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Thursday, 13 August 2009

Four Weddings and a Mechitza

Blow me, there were at least two wonderful Jewish weddings in London last week but I find myself starting this post with a video of the zaniest and possibly most life-enhancing church nuptials most of us will  ever view.

Jill, Kevin and assorted friends are shown jigging  through a church entrance in Minnesota, USA, to the strain of Forever,  much to the bemused delight of the presiding lady vicar. The couple hope viewers will be persuaded to make donations to the Sheila Wellstone Institute which campaigns against domestic violence.

Knowing how this terrible issue affects the U.K. Jewish community as much as the wider world, first I wish the American  lovebirds a “hearty mazel tov and kol kavod – hearty congratulations and all strength to your wonderful campaign”.

I could not think of a nobler, less selfish or disarmingly engaging way of starting married life while entertaining friends and family.

All of which returns me to the grand affair hosted by singer, Rachel Stevens and Alex Bourne at  Claridge's Hotel.

I understand that their chuppah (wedding ceremony) was conducted under the same mainstream Orthodox Jewish auspices as that of my  niece, nee Leora Wood and her groom, Sam Bennett at Stock Brook Country Club, Essex some days later. Otherwise, the two Jewish events shared about as much in content and values  as did either with the church event.

While Rachel and Alex held a much vaunted celebrity bash where style reigned supreme, the new Mr and Mrs Bennett were “king and queen” at a Hassidic-type event where even they were subservient to strict religious rules of separation and modesty.

Following a public bridal veiling or beddeken for Leora and an outdoor chuppah where the canopy was draped in tallitot (prayer shawls) male and female guests dined separately – divided by a mechitza (screen) - which was also used during separate dancing.

Orthodox Jewish couples  often marry on a Tuesday but Leora and Samuel chose Wednesday 05 August as the secular date co-incided with the 15th of the Hebrew month of Av, known as Tu B'Av.

By tradition on this  day  in ancient times the maidens of Israel would dance in the vineyards while their potential bridegrooms looked on and chose a partner from among them. Thus, Tu B'Av was the day when marriages were made.

Some readers may join me in seeing a contradiction here but this was but one among many other differences in custom from those I’ve seen at a host of  ‘regular’ Jewish weddings.

My semi-educated guess is that Leora’s was the first ultra-Orthodox – even Hassidic-type wedding - to have been held in our immediate family for several generations. All her paternal great-great-grandparents - who were of Lithuanian origin -  became anglicised while retaining a strong Jewish identity and maintaining a deep involvement in communal affairs.

This time last year, when Leora became 18, I posted comparative pictures of her and her late paternal grandmother, nee Selina Saltman at roughly the same age  during the 1940s.

Here I present a shot of Leora and Sam taken last week -


alongside one of Grandma Selina and Grandpa Louis Wood when they married at Birmingham Hebrew Congregation, Singer’s Hill in October 1952.   


So we have it: In barely 60 years the next generation fairly aches to return to its  spiritual    Eastern European heime (homeland). But I am left to wonder how much of  this is a channelled romantic yearning for a world they’ll never know and one which may  have existed only in the hearts of those who believed they created it - ‘forever’!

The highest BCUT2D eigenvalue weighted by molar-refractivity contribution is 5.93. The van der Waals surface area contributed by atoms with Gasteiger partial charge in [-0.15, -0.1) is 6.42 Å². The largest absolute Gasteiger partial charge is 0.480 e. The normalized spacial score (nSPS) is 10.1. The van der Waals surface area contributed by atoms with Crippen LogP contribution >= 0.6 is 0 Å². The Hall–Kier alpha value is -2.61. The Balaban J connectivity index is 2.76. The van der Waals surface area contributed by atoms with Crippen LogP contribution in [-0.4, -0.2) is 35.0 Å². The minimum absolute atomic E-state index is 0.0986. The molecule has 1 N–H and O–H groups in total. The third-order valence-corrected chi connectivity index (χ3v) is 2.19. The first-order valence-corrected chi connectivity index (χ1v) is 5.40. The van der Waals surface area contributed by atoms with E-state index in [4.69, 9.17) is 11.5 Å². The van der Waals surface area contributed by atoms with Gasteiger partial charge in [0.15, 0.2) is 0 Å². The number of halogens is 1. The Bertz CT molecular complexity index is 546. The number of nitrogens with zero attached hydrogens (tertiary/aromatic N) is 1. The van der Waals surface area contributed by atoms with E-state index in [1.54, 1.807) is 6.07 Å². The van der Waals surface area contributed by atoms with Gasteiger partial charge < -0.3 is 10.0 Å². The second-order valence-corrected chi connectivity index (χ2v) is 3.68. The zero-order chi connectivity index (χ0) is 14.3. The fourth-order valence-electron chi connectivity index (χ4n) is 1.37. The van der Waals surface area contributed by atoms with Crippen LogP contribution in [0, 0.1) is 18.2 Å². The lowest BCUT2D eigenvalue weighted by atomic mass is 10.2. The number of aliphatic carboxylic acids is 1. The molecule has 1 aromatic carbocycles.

Meanwhile, back in the prosaic world of every-day Israel,  proposed legislation will allow couples not belonging to any recognised religions there to register in a civil union and enjoy the same rights as those in a legal marriage. The bill would solve the troubles of 300,000 Israeli citizens, an overwhelming majority of them immigrants to Israel (olim) who can't marry there  because they have no recognized religion.

This is because while they have Jewish family and have immigrated under the Law of Return,  their mother is not Jewish and therefore they do not have official Jewish status.) In action, says The Israel Religious Action  Centre this law will fail to achieve its intended goal and will barely provide an impractical solution to the depressing problem of tens of thousands of couples that aren't allowed to marry in Israel because they don't fit the narrow parameters of the State.

But let us not think for one moment that problems of internal  divisiveness are unique to Jewry. Only today as I was about to close this post, news bulletins highlighted the story of Whitechapel, East London Labour MP Jim Fitzpatrick and his wife, Sheila who walked out of the strictly segregated  wedding celebrations of some Muslim constituents.

Mr Fitzpatrick,  minister for food and farming, claimed the custom  threatened local community cohesion. He added that he and Mrs Fitzpatrick had attended many mosque weddings before but had previously never  witnessed such an arrangement.

I often point to the many social customs that Jews and Muslims share broadly if not exactly. Some dietary rules are similar as are the rituals of circumcision and speedy burials. We certainly have more to unite than to divide us if only the extremists on both sides would allow it to happen. But first both communities will have to set their own houses in order.

The irony of Whitechapel having once been home to thousands of immigrant Jews desperate to claw their way out to  posher North London suburbs and become integrated ‘Anglo-Jewish’ was not lost on me. Neither, I’m sure, will it be lost upon the Fitzpatricks, who appear to be  commendably intelligent, sane and sensitive.


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